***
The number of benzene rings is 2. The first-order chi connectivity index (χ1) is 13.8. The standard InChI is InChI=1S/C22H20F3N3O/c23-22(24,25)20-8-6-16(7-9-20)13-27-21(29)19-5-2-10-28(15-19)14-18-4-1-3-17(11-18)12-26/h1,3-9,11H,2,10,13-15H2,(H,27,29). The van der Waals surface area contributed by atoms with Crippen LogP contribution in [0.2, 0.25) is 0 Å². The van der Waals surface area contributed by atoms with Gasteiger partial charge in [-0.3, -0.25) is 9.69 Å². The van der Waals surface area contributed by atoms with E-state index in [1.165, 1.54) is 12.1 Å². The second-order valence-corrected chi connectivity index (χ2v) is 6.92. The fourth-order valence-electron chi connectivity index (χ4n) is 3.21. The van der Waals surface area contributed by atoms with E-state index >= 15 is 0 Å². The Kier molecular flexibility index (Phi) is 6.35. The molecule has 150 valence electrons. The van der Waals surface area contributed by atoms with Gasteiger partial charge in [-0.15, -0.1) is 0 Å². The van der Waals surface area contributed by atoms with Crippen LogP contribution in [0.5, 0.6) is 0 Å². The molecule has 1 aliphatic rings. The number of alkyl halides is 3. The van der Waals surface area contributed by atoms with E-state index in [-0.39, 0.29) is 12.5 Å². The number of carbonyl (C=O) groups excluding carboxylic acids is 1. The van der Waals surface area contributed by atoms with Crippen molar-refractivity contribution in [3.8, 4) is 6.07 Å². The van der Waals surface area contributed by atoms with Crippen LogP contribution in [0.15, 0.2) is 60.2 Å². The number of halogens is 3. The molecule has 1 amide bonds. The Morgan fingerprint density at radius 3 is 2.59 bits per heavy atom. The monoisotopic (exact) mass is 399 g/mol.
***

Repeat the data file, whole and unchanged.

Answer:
The number of benzene rings is 2. The first-order chi connectivity index (χ1) is 13.8. The standard InChI is InChI=1S/C22H20F3N3O/c23-22(24,25)20-8-6-16(7-9-20)13-27-21(29)19-5-2-10-28(15-19)14-18-4-1-3-17(11-18)12-26/h1,3-9,11H,2,10,13-15H2,(H,27,29). The van der Waals surface area contributed by atoms with Crippen LogP contribution in [0.2, 0.25) is 0 Å². The van der Waals surface area contributed by atoms with Gasteiger partial charge in [-0.3, -0.25) is 9.69 Å². The van der Waals surface area contributed by atoms with E-state index in [1.165, 1.54) is 12.1 Å². The second-order valence-corrected chi connectivity index (χ2v) is 6.92. The fourth-order valence-electron chi connectivity index (χ4n) is 3.21. The van der Waals surface area contributed by atoms with E-state index >= 15 is 0 Å². The Kier molecular flexibility index (Phi) is 6.35. The molecule has 150 valence electrons. The van der Waals surface area contributed by atoms with Gasteiger partial charge in [-0.15, -0.1) is 0 Å². The van der Waals surface area contributed by atoms with Crippen LogP contribution in [0.5, 0.6) is 0 Å². The molecule has 1 aliphatic rings. The number of alkyl halides is 3. The van der Waals surface area contributed by atoms with E-state index in [-0.39, 0.29) is 12.5 Å². The number of carbonyl (C=O) groups excluding carboxylic acids is 1. The van der Waals surface area contributed by atoms with Crippen molar-refractivity contribution in [3.8, 4) is 6.07 Å². The van der Waals surface area contributed by atoms with Crippen LogP contribution in [0.15, 0.2) is 60.2 Å². The number of halogens is 3. The molecule has 1 amide bonds. The Morgan fingerprint density at radius 3 is 2.59 bits per heavy atom. The monoisotopic (exact) mass is 399 g/mol.